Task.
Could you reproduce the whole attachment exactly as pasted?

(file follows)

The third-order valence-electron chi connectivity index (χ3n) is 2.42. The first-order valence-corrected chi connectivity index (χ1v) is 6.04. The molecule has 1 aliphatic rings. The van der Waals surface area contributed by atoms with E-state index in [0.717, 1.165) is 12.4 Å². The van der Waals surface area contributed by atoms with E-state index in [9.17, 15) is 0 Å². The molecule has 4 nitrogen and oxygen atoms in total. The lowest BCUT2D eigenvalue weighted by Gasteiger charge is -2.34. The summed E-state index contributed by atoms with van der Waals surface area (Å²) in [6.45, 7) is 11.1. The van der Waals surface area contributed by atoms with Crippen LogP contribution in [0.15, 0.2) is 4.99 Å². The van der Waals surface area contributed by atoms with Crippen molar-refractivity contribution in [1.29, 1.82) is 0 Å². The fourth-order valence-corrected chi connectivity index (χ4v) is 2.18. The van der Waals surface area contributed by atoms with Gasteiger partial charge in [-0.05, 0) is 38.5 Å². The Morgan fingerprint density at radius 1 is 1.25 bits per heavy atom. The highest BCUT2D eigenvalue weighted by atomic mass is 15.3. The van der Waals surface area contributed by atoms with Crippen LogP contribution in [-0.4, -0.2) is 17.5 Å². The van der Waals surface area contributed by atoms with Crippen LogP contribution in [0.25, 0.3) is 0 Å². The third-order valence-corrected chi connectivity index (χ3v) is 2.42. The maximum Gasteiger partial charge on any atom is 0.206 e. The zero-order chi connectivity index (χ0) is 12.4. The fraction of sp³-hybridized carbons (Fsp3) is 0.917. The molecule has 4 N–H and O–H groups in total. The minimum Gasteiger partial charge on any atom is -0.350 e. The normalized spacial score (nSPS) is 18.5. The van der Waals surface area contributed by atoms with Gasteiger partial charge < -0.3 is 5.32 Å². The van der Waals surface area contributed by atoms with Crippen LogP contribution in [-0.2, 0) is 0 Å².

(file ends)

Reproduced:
The third-order valence-electron chi connectivity index (χ3n) is 2.42. The first-order valence-corrected chi connectivity index (χ1v) is 6.04. The molecule has 1 aliphatic rings. The van der Waals surface area contributed by atoms with E-state index in [0.717, 1.165) is 12.4 Å². The van der Waals surface area contributed by atoms with E-state index in [9.17, 15) is 0 Å². The molecule has 4 nitrogen and oxygen atoms in total. The lowest BCUT2D eigenvalue weighted by Gasteiger charge is -2.34. The summed E-state index contributed by atoms with van der Waals surface area (Å²) in [6.45, 7) is 11.1. The van der Waals surface area contributed by atoms with Crippen LogP contribution in [0.15, 0.2) is 4.99 Å². The van der Waals surface area contributed by atoms with Crippen molar-refractivity contribution in [1.29, 1.82) is 0 Å². The fourth-order valence-corrected chi connectivity index (χ4v) is 2.18. The van der Waals surface area contributed by atoms with Gasteiger partial charge in [-0.05, 0) is 38.5 Å². The Morgan fingerprint density at radius 1 is 1.25 bits per heavy atom. The highest BCUT2D eigenvalue weighted by atomic mass is 15.3. The van der Waals surface area contributed by atoms with Crippen LogP contribution in [-0.4, -0.2) is 17.5 Å². The van der Waals surface area contributed by atoms with Crippen LogP contribution in [0.25, 0.3) is 0 Å². The third-order valence-corrected chi connectivity index (χ3v) is 2.42. The maximum Gasteiger partial charge on any atom is 0.206 e. The zero-order chi connectivity index (χ0) is 12.4. The fraction of sp³-hybridized carbons (Fsp3) is 0.917. The molecule has 4 N–H and O–H groups in total. The minimum Gasteiger partial charge on any atom is -0.350 e. The normalized spacial score (nSPS) is 18.5. The van der Waals surface area contributed by atoms with Gasteiger partial charge < -0.3 is 5.32 Å². The van der Waals surface area contributed by atoms with Crippen LogP contribution in [-0.2, 0) is 0 Å².